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Science Fiction Today – Solutions

This last weekend, we got to listen to a talk by a professor… Well, close enough, without going into details. He made a really good point, about our current American presidential election, which I think applies to American politics as a whole right now – and perhaps to world politics as a whole right now as well.

It’s that the politicians are focusing on the problems of the world now, without offering solutions. And he likened it to 1930’s Germany: they had problems too, like the Treaty of Versailles, the Stock Market Crash and ensuing economic collapse, and the state of the world… social and international. And they, like many other countries at the time, had ideologues and demagogues telling them all about their problems, sympathizing with them and empathizing with them and enhancing their anger. But then, not offering the solutions… and once we saw what the solutions were, well, it was too late and time for war.

Which all pretty well sounds like peoples’ opinions on what’s happening in the presidential race today. Anger. Lots of the problems being brought up – and not a lot of solutions being offered. And some of the ones we are hearing almost sound worse than nothing at all…

I was about to write all of this Monday, and we watched Last Week Tonight with John Oliver and that totally replaced my plans… but still, it needs said. We have a world full of problems – wars and civil wars, expansionism and posturing. We have places like the UK – with Scotland considering leaving the country, and then the UK considering leaving the EU. It’s like a nesting doll of a problem… The economy. Immigration and refugees. Water and climate and just everything else.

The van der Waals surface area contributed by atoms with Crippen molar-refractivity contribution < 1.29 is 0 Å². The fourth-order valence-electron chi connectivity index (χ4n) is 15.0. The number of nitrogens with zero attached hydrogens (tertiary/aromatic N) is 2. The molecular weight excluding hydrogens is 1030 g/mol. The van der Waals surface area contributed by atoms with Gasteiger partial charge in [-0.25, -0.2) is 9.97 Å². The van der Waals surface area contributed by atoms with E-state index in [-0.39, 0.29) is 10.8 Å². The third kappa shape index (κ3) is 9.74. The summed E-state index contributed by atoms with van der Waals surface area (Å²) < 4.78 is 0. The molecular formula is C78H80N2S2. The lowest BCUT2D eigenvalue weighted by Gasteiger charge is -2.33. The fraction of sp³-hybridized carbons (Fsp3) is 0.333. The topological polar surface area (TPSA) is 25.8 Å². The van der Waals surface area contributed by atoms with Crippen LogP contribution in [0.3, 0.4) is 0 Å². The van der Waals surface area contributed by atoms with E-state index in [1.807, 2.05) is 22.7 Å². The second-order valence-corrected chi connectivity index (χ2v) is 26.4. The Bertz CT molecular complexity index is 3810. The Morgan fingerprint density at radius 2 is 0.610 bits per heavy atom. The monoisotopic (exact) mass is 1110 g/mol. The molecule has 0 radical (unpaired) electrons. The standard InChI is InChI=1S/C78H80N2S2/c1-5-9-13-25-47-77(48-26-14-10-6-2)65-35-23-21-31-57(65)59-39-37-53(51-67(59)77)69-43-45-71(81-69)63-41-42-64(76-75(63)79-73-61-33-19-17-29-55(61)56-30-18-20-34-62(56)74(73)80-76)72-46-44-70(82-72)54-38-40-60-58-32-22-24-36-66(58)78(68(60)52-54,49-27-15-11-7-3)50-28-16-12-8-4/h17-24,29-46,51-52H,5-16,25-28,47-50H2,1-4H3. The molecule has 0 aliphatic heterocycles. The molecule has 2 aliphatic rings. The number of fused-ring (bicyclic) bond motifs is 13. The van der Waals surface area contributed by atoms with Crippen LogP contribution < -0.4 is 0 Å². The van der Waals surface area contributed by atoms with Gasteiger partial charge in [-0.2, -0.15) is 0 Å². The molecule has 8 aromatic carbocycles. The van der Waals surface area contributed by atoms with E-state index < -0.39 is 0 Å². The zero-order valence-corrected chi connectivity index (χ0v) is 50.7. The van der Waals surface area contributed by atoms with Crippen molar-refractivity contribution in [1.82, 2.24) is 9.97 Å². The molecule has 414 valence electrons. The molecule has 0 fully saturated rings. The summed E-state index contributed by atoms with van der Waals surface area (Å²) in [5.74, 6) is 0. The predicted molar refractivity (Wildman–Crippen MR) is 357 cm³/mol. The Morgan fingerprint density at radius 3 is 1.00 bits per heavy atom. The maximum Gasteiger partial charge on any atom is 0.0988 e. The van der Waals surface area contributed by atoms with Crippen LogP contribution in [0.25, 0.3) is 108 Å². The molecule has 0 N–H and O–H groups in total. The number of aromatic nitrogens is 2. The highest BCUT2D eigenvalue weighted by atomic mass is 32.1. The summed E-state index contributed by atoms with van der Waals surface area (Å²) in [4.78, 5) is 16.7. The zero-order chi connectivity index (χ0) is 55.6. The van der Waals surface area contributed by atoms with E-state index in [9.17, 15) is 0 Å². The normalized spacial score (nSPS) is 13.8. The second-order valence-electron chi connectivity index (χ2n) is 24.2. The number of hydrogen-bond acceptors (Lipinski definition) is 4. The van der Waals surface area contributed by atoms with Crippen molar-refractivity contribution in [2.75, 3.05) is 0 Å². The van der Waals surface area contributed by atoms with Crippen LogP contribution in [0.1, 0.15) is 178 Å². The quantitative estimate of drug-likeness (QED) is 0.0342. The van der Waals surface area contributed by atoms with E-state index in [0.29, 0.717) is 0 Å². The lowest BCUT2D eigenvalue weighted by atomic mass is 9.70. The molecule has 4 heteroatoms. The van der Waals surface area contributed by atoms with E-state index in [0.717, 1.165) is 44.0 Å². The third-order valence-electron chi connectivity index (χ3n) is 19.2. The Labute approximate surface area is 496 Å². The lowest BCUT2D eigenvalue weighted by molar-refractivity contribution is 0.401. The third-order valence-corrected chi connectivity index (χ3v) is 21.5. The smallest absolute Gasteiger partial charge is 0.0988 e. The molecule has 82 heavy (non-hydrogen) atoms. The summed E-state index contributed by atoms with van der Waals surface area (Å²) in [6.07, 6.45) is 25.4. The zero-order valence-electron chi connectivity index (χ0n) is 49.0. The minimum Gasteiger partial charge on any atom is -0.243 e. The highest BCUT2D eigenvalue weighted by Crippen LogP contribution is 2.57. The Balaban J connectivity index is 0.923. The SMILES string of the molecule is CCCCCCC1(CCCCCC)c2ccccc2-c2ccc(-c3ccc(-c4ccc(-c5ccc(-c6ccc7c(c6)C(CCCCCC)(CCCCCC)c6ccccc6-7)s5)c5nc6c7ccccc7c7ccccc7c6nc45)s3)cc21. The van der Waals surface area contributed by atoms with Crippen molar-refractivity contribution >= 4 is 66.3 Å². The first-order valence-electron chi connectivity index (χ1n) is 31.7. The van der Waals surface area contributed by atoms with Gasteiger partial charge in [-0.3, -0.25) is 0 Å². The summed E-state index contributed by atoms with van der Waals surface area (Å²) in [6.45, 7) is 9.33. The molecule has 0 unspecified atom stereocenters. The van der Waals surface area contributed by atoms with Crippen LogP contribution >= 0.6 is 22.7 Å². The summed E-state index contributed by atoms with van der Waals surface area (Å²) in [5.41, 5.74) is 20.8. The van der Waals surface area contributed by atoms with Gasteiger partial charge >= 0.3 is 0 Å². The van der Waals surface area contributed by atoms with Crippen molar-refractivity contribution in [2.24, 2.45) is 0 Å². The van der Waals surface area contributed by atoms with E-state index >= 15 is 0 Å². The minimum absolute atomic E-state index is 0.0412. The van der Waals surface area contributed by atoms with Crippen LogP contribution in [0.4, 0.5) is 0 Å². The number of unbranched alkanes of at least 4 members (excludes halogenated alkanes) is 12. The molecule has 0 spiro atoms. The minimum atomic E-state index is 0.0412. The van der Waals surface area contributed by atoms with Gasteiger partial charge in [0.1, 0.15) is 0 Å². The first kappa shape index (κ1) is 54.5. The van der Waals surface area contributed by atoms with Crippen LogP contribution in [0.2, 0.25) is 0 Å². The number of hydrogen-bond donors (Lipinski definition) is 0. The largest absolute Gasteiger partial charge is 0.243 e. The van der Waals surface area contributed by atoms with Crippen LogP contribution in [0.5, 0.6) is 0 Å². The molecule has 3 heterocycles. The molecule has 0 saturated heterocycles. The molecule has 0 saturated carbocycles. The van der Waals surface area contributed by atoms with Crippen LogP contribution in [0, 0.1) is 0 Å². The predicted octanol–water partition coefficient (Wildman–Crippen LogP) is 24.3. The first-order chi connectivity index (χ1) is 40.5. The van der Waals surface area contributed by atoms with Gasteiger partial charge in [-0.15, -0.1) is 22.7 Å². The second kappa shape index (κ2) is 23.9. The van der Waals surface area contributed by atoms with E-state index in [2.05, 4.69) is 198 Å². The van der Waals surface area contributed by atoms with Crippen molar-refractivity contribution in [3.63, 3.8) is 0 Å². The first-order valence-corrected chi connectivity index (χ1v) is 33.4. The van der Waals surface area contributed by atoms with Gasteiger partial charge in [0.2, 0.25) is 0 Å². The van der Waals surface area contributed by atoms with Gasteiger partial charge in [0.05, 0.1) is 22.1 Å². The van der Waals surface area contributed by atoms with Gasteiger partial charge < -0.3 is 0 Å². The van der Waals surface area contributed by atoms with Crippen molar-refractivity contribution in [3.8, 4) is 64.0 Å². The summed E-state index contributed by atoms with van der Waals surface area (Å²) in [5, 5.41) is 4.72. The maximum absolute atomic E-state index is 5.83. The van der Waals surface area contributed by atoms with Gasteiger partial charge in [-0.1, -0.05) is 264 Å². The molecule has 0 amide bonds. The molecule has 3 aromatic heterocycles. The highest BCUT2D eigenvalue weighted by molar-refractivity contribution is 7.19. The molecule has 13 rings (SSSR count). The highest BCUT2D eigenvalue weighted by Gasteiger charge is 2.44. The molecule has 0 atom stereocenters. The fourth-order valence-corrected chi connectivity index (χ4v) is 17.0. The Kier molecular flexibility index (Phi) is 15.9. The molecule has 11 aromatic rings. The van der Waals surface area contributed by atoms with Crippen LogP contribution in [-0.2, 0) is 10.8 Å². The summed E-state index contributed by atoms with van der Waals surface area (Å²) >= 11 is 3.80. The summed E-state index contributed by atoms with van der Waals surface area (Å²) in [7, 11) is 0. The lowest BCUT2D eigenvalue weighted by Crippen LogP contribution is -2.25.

We’ve talked before about the idea of Wicked Problems – where we don’t have the answer of what the solution is, and you basically just have to try it. These sort of problems end up in the ideological, religious, and especially political realm. Where we collectively work on deciding – work on a solution.

But for that, we need options, and if no one is offering them in the political realm, then it’s time to look somewhere else. And for so many of today’s problems, I still say, Science Fiction is a good place to look. Taking an issue, and thinking of it in terms of the future. And then it’s a question of coming up with the vision of what the time between that future and the present looks like.

If there are political problems you’re wrestling with, drop them in the comments below. We’ll brainstorm solutions in the comments, or if big enough, they’ll get their own blog posts. Let’s work on solutions. Not on problems.

My Current Nostalgia: Nancy Drew Part 1

Nancy Drew